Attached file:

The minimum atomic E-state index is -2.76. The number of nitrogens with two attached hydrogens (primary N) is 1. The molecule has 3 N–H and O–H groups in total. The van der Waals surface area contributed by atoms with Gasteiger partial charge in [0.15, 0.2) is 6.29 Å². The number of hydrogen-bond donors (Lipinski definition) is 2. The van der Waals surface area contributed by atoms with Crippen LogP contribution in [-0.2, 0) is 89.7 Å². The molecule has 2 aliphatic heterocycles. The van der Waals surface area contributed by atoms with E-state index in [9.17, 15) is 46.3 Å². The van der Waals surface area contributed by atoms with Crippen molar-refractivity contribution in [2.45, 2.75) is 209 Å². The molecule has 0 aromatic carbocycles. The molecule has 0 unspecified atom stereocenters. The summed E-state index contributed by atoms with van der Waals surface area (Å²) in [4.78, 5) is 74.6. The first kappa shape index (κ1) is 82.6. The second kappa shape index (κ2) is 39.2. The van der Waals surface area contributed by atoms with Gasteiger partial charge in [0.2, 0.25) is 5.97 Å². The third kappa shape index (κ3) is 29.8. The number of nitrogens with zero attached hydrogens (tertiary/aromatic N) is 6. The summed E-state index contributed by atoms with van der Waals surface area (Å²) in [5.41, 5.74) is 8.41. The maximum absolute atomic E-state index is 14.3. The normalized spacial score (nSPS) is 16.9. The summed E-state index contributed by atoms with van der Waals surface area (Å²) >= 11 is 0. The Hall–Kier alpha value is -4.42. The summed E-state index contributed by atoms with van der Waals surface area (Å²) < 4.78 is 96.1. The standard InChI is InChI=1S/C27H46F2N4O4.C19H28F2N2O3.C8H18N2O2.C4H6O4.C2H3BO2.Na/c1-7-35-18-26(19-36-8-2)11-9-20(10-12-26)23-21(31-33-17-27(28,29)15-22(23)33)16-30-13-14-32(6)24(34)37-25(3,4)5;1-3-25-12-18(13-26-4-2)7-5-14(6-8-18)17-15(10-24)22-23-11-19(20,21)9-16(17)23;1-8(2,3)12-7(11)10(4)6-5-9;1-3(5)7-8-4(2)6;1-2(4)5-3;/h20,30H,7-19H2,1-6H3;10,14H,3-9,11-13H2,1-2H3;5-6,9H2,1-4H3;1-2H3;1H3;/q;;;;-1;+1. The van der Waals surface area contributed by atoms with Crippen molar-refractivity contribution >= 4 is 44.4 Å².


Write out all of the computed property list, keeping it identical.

The minimum atomic E-state index is -2.76. The number of nitrogens with two attached hydrogens (primary N) is 1. The molecule has 3 N–H and O–H groups in total. The van der Waals surface area contributed by atoms with Gasteiger partial charge in [0.15, 0.2) is 6.29 Å². The number of hydrogen-bond donors (Lipinski definition) is 2. The van der Waals surface area contributed by atoms with Crippen LogP contribution in [-0.2, 0) is 89.7 Å². The molecule has 2 aliphatic heterocycles. The van der Waals surface area contributed by atoms with E-state index in [9.17, 15) is 46.3 Å². The van der Waals surface area contributed by atoms with Crippen molar-refractivity contribution in [2.45, 2.75) is 209 Å². The molecule has 0 aromatic carbocycles. The molecule has 0 unspecified atom stereocenters. The summed E-state index contributed by atoms with van der Waals surface area (Å²) in [4.78, 5) is 74.6. The first kappa shape index (κ1) is 82.6. The second kappa shape index (κ2) is 39.2. The van der Waals surface area contributed by atoms with Gasteiger partial charge in [0.2, 0.25) is 5.97 Å². The third kappa shape index (κ3) is 29.8. The number of nitrogens with zero attached hydrogens (tertiary/aromatic N) is 6. The summed E-state index contributed by atoms with van der Waals surface area (Å²) in [5.41, 5.74) is 8.41. The maximum absolute atomic E-state index is 14.3. The normalized spacial score (nSPS) is 16.9. The summed E-state index contributed by atoms with van der Waals surface area (Å²) >= 11 is 0. The Hall–Kier alpha value is -4.42. The summed E-state index contributed by atoms with van der Waals surface area (Å²) < 4.78 is 96.1. The standard InChI is InChI=1S/C27H46F2N4O4.C19H28F2N2O3.C8H18N2O2.C4H6O4.C2H3BO2.Na/c1-7-35-18-26(19-36-8-2)11-9-20(10-12-26)23-21(31-33-17-27(28,29)15-22(23)33)16-30-13-14-32(6)24(34)37-25(3,4)5;1-3-25-12-18(13-26-4-2)7-5-14(6-8-18)17-15(10-24)22-23-11-19(20,21)9-16(17)23;1-8(2,3)12-7(11)10(4)6-5-9;1-3(5)7-8-4(2)6;1-2(4)5-3;/h20,30H,7-19H2,1-6H3;10,14H,3-9,11-13H2,1-2H3;5-6,9H2,1-4H3;1-2H3;1H3;/q;;;;-1;+1. The van der Waals surface area contributed by atoms with Crippen molar-refractivity contribution >= 4 is 44.4 Å².